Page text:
Benefits for Organizations When They Incorporate Lived Experience

Organizations experience benefits at many levels by including community members who have relevant lived experience. Research from the fields of community-based participatory research; organizational empowerment, development, and improvement; and social justice indicate clear benefits for organizations and agencies when they include community members with lived experience at high levels of planning and decision-making in both volunteer and paid employment roles.1-4 The list below illustrates many of the benefits for organizations when they incorporate people with lived experience in their planning and decision-making processes.

Equitable Workplace

  • Operate equitably, genuinely, and authentically
  • Break down hierarchies and avoid stagnation
  • Humanize activities and services
  • Increase inclusiveness
  • Help set priorities for related initiatives
  • Challenge societal discrimination, prejudice, customs, and practices

Quality Improvement

  • Develop high-quality, effective, and relevant policies, projects, interventions, services, and initiatives
  • Operationalize policy issues by illustrating the real life and practical challenges in implementing laws, policies, and strategies efficiently and effectively
  • Add depth to service and activity planning, development, delivery, evaluation, and improvement
  • Inspire innovation to improve services and activities
  • Ensure that services and activities remain true to the vision and values of the organization

Staff Development

  • Empower staff to embrace their own lived experience
  • Effectively use people’s unique skills, capabilities, diverse perspectives, experiential knowledge, and insights
  • Develop employee and volunteer skills and knowledge of suicide prevention beyond theoretical and textbook learning

Community Engagement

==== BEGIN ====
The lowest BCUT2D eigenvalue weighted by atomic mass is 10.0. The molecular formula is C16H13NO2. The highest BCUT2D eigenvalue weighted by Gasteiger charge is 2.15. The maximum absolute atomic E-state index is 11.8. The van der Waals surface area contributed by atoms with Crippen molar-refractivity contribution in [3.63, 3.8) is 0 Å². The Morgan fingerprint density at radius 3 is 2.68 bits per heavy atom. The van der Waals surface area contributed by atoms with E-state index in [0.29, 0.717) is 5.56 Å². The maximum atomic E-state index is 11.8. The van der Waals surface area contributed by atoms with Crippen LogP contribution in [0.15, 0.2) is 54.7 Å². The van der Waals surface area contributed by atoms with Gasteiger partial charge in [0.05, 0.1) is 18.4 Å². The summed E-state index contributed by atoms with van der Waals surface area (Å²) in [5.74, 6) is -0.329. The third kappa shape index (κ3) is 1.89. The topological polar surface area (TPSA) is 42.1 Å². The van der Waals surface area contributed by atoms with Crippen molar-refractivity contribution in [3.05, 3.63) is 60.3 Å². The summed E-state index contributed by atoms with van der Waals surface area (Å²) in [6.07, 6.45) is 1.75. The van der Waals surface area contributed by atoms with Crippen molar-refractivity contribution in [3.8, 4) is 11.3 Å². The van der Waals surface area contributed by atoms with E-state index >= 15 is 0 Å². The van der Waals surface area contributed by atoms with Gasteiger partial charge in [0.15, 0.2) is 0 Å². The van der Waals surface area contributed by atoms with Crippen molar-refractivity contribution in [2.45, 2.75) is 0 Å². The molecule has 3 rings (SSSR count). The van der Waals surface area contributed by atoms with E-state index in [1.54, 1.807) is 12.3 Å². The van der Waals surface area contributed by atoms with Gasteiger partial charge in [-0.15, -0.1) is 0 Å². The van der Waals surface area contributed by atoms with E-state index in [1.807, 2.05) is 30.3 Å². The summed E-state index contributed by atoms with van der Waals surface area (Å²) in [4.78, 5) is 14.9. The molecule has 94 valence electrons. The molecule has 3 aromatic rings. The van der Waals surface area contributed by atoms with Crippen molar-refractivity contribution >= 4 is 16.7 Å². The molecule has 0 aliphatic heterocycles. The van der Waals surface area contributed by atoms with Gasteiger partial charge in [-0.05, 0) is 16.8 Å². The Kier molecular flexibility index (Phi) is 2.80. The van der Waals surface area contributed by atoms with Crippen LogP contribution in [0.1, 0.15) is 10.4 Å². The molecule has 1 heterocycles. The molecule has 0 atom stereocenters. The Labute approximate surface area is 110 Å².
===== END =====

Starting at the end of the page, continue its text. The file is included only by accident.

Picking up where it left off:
•  Ensure that the activities and services reflect the needs of the individuals and/or communities they serve
  •  Create a sense of service and community ownership
  •  Strengthen identity and gain credibility and legitimacy with communities, government, and the wider society
  •  Build relationships of trust with communities and individuals; increase reach, leverage, and traction of activities and services; and generate social capital

 

 

References

  1. Byrne, L. (2017). Promoting lived experience perspective. Discussion paper prepared for the Queensland Mental Health Commission. Retrieved from https://www.researchgate.net/publication/313757552_Promoting_lived_experience_perspective_Discussion
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  2. C. Wells, Axis Group I. (2011). The role of consumers with lived experience in mental health workforce development. Tallahassee, FL: Café TAC. Retrieved from http://cafetacenter.net/wp-content/uploads/2011/04/Workforce-Development-1-4-8-11.pdf
  3. Sandu, B. (2017, July). The value of lived experience in social change: The need for leadership and organisational development in the social sector. Retrieved from thelivedexperience.org/report
  4. Wallerstein, N. (2006). What is the evidence on effectiveness of empowerment to improve health? Copenhagen, WHO Regional Office for Europe, Health Evidence Network report. Retrieved from​ http://www.euro.who.int/__data/assets/pdf_file/0010/74656/E88086.pdf
  5. Lezine, D. (2014).  Crisis center support for suicide attempt survivors: Results from a Lifeline survey. Prevention Communities. Unpublished research report provided by the author.